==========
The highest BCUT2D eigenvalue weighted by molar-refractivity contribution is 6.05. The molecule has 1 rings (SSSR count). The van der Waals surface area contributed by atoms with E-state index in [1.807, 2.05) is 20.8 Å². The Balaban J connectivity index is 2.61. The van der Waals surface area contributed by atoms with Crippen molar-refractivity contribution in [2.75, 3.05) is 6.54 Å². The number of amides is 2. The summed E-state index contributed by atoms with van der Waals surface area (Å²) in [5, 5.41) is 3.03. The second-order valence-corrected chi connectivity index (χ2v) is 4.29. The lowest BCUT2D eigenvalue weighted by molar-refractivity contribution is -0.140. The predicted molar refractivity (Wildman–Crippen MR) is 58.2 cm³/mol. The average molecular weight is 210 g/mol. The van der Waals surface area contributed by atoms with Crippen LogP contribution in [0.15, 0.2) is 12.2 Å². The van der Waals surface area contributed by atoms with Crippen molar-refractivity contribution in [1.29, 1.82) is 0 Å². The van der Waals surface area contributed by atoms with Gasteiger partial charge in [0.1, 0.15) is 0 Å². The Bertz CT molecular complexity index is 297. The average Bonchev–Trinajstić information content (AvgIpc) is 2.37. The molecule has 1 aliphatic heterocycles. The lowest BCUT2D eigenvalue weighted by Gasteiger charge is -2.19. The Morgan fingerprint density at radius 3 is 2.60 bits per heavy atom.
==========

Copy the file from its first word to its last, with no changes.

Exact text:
The highest BCUT2D eigenvalue weighted by molar-refractivity contribution is 6.05. The molecule has 1 rings (SSSR count). The van der Waals surface area contributed by atoms with E-state index in [1.807, 2.05) is 20.8 Å². The Balaban J connectivity index is 2.61. The van der Waals surface area contributed by atoms with Crippen molar-refractivity contribution in [2.75, 3.05) is 6.54 Å². The number of amides is 2. The summed E-state index contributed by atoms with van der Waals surface area (Å²) in [5, 5.41) is 3.03. The second-order valence-corrected chi connectivity index (χ2v) is 4.29. The lowest BCUT2D eigenvalue weighted by molar-refractivity contribution is -0.140. The predicted molar refractivity (Wildman–Crippen MR) is 58.2 cm³/mol. The average molecular weight is 210 g/mol. The van der Waals surface area contributed by atoms with Crippen LogP contribution in [0.15, 0.2) is 12.2 Å². The van der Waals surface area contributed by atoms with Crippen molar-refractivity contribution in [1.29, 1.82) is 0 Å². The van der Waals surface area contributed by atoms with Gasteiger partial charge in [0.1, 0.15) is 0 Å². The Bertz CT molecular complexity index is 297. The average Bonchev–Trinajstić information content (AvgIpc) is 2.37. The molecule has 1 aliphatic heterocycles. The lowest BCUT2D eigenvalue weighted by Gasteiger charge is -2.19. The Morgan fingerprint density at radius 3 is 2.60 bits per heavy atom.